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At one level, the murder case unfolding in a Tarrant County courtroom this week involves a straightforward love triangle.
But it’s more complicated than that.
The triangle story is that defendant Johnny Lloyd Patton Jr. killed Richard Slatkin, 66, the ex-husband of the woman Patton was living with.
Patton, 65, admits the killing, saying he shot Slatkin once in the chest in self-defense.
The prosecutors say Patton carefully calculated the fatal shooting out of jealousy. On Wednesday, they called Catherine Slatkin to the stand to testify against Patton.
That’s when the complications unfolded.
Catherine Slatkin is a granddaughter of Bob Alexander, a co-founder of Alcon, one of Fort Worth’s signature industries. She married Richard Slatkin, a private investigator, in 2009 when she was 26 and he was 62.
Catherine Slatkin testified that she receives a monthly allotment from a family trust fund.
“Just so people know you’re not a gold digger,” prosecutor Eric Nickols said.
Catherine Slatkin testified that she had a child with Slatkin. But while still married to him, she had an affair with Jason Patton, the defendant’s son, and they had a child.
The affair caused friction, which led to the Slatkins’ divorce in 2013.
Jason Patton was sent to prison on drug charges, she testified.
Catherine Slatkin’s mother and Johnny Patton’s mother had been friends since youth, and the Patton and Alexander families were close, she said. So she naturally gravitated to Johnny Patton, Slatkin testified.
After a family gathering, Slatkin invited Johnny Patton to her residence, where they started “making out,” she testified. She started seeing Johnny Patton just before his son was locked up.
Her ex-husband was still in her life. After Patton moved into her Benbrook residence, she continued to see Slatkin, which angered Patton, she said.
Richard Slatkin was a good husband and good father to both her children, Catherine Slatkin said.
“I wanted to keep it as normal as possible for the kids,” Slatkin testified. “So I continued to see Richard. [Johnny Patton] didn’t understand why I had to spend all day over there.”
Was it self-defense?
Johnny Patton has pleaded not guilty to a murder charge in the death of Richard Slatkin on Oct. 1, 2013.
According to prosecutors and testimony, Patton shot Slatkin in the chest in the street outside Catherine Slatkin’s house on Crosslands Road in Benbrook.
Before the shooting, Patton made repeated 911 calls saying that his girlfriend’s ex-husband was intent on killing him. Those calls were played in court Tuesday.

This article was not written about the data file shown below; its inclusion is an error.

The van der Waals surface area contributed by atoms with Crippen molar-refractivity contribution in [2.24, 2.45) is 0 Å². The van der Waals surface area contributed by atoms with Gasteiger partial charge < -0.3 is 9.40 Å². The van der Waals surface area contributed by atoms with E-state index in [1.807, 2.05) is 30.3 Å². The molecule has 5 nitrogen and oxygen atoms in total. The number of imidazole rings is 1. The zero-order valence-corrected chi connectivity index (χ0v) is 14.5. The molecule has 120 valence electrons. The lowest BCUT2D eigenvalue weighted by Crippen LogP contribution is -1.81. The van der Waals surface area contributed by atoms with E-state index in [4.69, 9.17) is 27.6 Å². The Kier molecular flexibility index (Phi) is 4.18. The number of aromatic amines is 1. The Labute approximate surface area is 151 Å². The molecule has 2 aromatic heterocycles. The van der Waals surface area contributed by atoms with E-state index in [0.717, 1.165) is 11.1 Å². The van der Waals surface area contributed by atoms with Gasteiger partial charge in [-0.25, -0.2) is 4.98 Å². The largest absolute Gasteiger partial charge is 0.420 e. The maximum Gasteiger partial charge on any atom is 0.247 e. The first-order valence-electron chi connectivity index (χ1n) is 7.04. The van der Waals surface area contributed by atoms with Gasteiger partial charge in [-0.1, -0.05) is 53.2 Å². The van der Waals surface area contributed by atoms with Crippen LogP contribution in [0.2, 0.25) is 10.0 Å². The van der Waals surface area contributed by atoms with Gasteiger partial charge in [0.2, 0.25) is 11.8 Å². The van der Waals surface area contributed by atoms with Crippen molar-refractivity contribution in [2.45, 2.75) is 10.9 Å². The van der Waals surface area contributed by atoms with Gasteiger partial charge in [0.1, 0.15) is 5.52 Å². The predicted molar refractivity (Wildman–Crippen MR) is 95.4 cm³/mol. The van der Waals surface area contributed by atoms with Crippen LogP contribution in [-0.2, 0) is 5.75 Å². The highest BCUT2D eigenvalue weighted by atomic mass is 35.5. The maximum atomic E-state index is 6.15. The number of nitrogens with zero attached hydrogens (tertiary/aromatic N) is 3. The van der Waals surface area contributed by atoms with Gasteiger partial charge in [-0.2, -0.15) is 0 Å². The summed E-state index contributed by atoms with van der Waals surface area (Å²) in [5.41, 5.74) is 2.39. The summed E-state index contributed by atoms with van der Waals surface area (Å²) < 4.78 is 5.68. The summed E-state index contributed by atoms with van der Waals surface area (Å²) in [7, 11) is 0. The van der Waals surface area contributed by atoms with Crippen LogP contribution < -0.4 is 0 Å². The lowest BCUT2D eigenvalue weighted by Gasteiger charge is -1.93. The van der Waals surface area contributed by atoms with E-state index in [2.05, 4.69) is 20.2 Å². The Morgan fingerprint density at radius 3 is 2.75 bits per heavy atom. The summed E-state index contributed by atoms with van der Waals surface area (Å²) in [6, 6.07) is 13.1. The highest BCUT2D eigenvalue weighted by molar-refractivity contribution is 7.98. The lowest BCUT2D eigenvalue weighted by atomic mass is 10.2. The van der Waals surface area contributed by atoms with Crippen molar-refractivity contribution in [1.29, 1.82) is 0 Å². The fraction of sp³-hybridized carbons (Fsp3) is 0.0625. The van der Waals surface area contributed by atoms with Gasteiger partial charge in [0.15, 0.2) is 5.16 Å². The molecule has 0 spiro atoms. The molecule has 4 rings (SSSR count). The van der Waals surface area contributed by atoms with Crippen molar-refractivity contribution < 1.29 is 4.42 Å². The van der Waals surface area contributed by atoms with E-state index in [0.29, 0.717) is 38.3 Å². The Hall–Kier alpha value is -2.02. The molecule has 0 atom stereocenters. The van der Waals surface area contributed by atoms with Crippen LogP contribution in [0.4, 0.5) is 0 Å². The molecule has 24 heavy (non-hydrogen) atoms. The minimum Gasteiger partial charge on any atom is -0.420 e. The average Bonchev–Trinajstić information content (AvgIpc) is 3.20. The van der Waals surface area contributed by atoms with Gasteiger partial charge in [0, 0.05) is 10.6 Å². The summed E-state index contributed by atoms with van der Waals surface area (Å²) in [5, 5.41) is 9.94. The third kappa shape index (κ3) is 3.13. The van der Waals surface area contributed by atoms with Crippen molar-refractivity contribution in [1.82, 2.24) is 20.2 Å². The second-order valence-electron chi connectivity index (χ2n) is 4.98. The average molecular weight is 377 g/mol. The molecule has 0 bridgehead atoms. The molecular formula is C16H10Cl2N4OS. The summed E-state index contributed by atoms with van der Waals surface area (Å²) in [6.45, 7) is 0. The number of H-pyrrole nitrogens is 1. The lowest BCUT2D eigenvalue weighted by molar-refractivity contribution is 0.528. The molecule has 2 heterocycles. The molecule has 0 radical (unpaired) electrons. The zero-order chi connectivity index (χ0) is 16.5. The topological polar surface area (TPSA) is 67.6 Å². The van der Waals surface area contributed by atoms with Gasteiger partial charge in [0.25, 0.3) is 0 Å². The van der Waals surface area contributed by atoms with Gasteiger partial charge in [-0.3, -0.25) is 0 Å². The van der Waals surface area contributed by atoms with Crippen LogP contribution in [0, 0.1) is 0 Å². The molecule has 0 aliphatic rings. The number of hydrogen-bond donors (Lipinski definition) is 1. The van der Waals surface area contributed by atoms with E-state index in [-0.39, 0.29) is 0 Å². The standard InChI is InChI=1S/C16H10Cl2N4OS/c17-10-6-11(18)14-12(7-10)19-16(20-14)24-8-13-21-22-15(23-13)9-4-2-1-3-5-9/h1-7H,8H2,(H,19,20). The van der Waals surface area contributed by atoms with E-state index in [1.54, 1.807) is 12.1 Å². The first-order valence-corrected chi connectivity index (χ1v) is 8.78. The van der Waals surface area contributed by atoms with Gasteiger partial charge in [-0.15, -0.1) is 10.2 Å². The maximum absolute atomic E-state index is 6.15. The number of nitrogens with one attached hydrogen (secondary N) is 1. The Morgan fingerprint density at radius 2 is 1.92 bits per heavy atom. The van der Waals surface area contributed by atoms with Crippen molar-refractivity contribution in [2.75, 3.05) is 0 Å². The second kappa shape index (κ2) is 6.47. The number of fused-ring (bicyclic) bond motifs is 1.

On Wednesday, prosecutors played recordings of conversations between Johnny Patton and Catherine Slatkin made immediately after Patton was arrested.
Richard Slatkin “came running up and said ‘I will kill your ass right now,’ ” Patton said.
“You should have seen him,” Patton told Catherine Slatkin. “His eyes were crazy. He was so mad, his eyes, they glowed.”
Catherine Slatkin testified that she did not know that Johnny Patton had been arrested until she saw him in the back of a police cruiser as it passed her car.
“Did your mother see me?” Patton asked.
“Yes,” she replied.
“What did she say?” Patton asked.
“She said she hopes you rot,” Slatkin said.
“What?” Johnny Patton asked incredulously.
“She said she thought that you did it on purpose,” Slatkin said.
Slatkin said she believed Patton’s self-defense story for several weeks and continued to live with him. Patton bought her a ring and they told people they were engaged, she testified.
“I think I was just so in shock over the situation,” Slatkin testified. “I thought Richard was going to come back and it was all just a bad dream. One day I just woke up and realized Richard was no longer here and at that point I was done. I told [Patton] to leave.”
Catherine Slatkin said Richard Slatkin typically carried a gun, as did Patton. But she never saw Patton carry two guns, she said.
Investigators testified that they recovered the gun that Patton used to shoot Richard Slatkin. And he had another gun in his back pocket.
Testimony is expected to continue Thursday in state District Judge David Hagerman’s court.
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